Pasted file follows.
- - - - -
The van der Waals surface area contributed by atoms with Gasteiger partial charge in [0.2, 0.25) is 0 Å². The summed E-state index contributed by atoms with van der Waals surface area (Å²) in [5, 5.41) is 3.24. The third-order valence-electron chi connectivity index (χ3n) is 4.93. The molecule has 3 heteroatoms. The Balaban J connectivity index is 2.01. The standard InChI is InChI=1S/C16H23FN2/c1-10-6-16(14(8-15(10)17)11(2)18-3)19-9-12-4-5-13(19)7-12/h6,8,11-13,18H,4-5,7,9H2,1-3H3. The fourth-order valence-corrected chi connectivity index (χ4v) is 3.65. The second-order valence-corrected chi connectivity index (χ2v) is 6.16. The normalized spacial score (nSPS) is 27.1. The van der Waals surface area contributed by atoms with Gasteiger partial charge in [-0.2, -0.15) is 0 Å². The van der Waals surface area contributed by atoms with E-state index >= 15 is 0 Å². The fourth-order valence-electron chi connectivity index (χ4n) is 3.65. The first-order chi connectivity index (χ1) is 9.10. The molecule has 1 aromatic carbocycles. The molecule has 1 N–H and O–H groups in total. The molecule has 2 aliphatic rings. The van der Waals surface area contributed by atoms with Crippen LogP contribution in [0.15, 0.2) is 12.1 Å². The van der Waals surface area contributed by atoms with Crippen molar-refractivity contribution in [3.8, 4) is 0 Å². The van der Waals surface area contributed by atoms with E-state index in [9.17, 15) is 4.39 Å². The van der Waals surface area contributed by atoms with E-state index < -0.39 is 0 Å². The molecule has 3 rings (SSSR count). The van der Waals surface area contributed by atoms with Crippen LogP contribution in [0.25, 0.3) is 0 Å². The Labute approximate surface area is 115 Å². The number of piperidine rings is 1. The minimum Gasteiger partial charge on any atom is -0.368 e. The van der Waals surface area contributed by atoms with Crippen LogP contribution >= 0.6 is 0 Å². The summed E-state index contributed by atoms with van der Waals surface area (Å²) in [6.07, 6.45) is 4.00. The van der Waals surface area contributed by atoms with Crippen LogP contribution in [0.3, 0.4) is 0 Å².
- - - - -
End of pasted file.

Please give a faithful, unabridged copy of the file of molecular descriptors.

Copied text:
The van der Waals surface area contributed by atoms with Gasteiger partial charge in [0.2, 0.25) is 0 Å². The summed E-state index contributed by atoms with van der Waals surface area (Å²) in [5, 5.41) is 3.24. The third-order valence-electron chi connectivity index (χ3n) is 4.93. The molecule has 3 heteroatoms. The Balaban J connectivity index is 2.01. The standard InChI is InChI=1S/C16H23FN2/c1-10-6-16(14(8-15(10)17)11(2)18-3)19-9-12-4-5-13(19)7-12/h6,8,11-13,18H,4-5,7,9H2,1-3H3. The fourth-order valence-corrected chi connectivity index (χ4v) is 3.65. The second-order valence-corrected chi connectivity index (χ2v) is 6.16. The normalized spacial score (nSPS) is 27.1. The van der Waals surface area contributed by atoms with Gasteiger partial charge in [-0.2, -0.15) is 0 Å². The van der Waals surface area contributed by atoms with E-state index >= 15 is 0 Å². The fourth-order valence-electron chi connectivity index (χ4n) is 3.65. The first-order chi connectivity index (χ1) is 9.10. The molecule has 1 aromatic carbocycles. The molecule has 1 N–H and O–H groups in total. The molecule has 2 aliphatic rings. The van der Waals surface area contributed by atoms with Crippen LogP contribution in [0.15, 0.2) is 12.1 Å². The van der Waals surface area contributed by atoms with Crippen molar-refractivity contribution in [3.8, 4) is 0 Å². The van der Waals surface area contributed by atoms with E-state index in [9.17, 15) is 4.39 Å². The van der Waals surface area contributed by atoms with E-state index < -0.39 is 0 Å². The molecule has 3 rings (SSSR count). The van der Waals surface area contributed by atoms with Crippen LogP contribution in [0.25, 0.3) is 0 Å². The Labute approximate surface area is 115 Å². The number of piperidine rings is 1. The minimum Gasteiger partial charge on any atom is -0.368 e. The van der Waals surface area contributed by atoms with Crippen LogP contribution >= 0.6 is 0 Å². The summed E-state index contributed by atoms with van der Waals surface area (Å²) in [6.07, 6.45) is 4.00. The van der Waals surface area contributed by atoms with Crippen LogP contribution in [0.3, 0.4) is 0 Å².